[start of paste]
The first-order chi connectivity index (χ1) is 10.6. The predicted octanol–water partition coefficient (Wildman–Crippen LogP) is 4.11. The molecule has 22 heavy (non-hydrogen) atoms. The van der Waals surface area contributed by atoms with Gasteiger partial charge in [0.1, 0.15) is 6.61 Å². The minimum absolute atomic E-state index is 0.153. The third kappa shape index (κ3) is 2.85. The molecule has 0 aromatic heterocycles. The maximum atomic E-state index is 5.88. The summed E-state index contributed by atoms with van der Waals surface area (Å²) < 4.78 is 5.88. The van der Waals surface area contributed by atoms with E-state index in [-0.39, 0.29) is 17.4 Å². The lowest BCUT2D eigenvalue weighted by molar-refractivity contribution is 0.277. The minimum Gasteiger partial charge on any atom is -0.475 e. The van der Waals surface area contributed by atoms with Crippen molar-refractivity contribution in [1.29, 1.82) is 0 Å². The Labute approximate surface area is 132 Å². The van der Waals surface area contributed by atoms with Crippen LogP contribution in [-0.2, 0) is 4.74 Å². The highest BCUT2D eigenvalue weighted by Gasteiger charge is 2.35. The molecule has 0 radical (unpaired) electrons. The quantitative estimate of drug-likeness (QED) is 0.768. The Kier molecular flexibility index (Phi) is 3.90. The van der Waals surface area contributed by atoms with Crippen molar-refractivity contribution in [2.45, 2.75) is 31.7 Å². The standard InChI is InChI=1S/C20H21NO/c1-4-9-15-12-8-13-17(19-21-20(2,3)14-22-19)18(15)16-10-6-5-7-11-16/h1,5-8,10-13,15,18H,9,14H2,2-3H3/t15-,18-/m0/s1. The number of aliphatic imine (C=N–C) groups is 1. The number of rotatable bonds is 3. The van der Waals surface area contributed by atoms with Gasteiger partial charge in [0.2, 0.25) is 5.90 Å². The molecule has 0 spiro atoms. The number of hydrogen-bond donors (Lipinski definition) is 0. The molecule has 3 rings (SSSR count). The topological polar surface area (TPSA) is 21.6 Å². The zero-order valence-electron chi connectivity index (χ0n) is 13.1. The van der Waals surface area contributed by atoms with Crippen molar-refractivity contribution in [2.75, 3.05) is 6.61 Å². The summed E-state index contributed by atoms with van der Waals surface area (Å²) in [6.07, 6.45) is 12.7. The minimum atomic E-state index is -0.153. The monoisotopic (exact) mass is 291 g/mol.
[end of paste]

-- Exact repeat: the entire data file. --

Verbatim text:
The first-order chi connectivity index (χ1) is 10.6. The predicted octanol–water partition coefficient (Wildman–Crippen LogP) is 4.11. The molecule has 22 heavy (non-hydrogen) atoms. The van der Waals surface area contributed by atoms with Gasteiger partial charge in [0.1, 0.15) is 6.61 Å². The minimum absolute atomic E-state index is 0.153. The third kappa shape index (κ3) is 2.85. The molecule has 0 aromatic heterocycles. The maximum atomic E-state index is 5.88. The summed E-state index contributed by atoms with van der Waals surface area (Å²) < 4.78 is 5.88. The van der Waals surface area contributed by atoms with E-state index in [-0.39, 0.29) is 17.4 Å². The lowest BCUT2D eigenvalue weighted by molar-refractivity contribution is 0.277. The minimum Gasteiger partial charge on any atom is -0.475 e. The van der Waals surface area contributed by atoms with Crippen molar-refractivity contribution in [1.29, 1.82) is 0 Å². The Labute approximate surface area is 132 Å². The van der Waals surface area contributed by atoms with Crippen LogP contribution in [-0.2, 0) is 4.74 Å². The highest BCUT2D eigenvalue weighted by Gasteiger charge is 2.35. The molecule has 0 radical (unpaired) electrons. The quantitative estimate of drug-likeness (QED) is 0.768. The Kier molecular flexibility index (Phi) is 3.90. The van der Waals surface area contributed by atoms with Crippen molar-refractivity contribution in [2.45, 2.75) is 31.7 Å². The standard InChI is InChI=1S/C20H21NO/c1-4-9-15-12-8-13-17(19-21-20(2,3)14-22-19)18(15)16-10-6-5-7-11-16/h1,5-8,10-13,15,18H,9,14H2,2-3H3/t15-,18-/m0/s1. The number of aliphatic imine (C=N–C) groups is 1. The number of rotatable bonds is 3. The van der Waals surface area contributed by atoms with Gasteiger partial charge in [0.2, 0.25) is 5.90 Å². The molecule has 0 spiro atoms. The number of hydrogen-bond donors (Lipinski definition) is 0. The molecule has 3 rings (SSSR count). The topological polar surface area (TPSA) is 21.6 Å². The zero-order valence-electron chi connectivity index (χ0n) is 13.1. The van der Waals surface area contributed by atoms with Crippen molar-refractivity contribution in [2.75, 3.05) is 6.61 Å². The summed E-state index contributed by atoms with van der Waals surface area (Å²) in [6.07, 6.45) is 12.7. The minimum atomic E-state index is -0.153. The monoisotopic (exact) mass is 291 g/mol.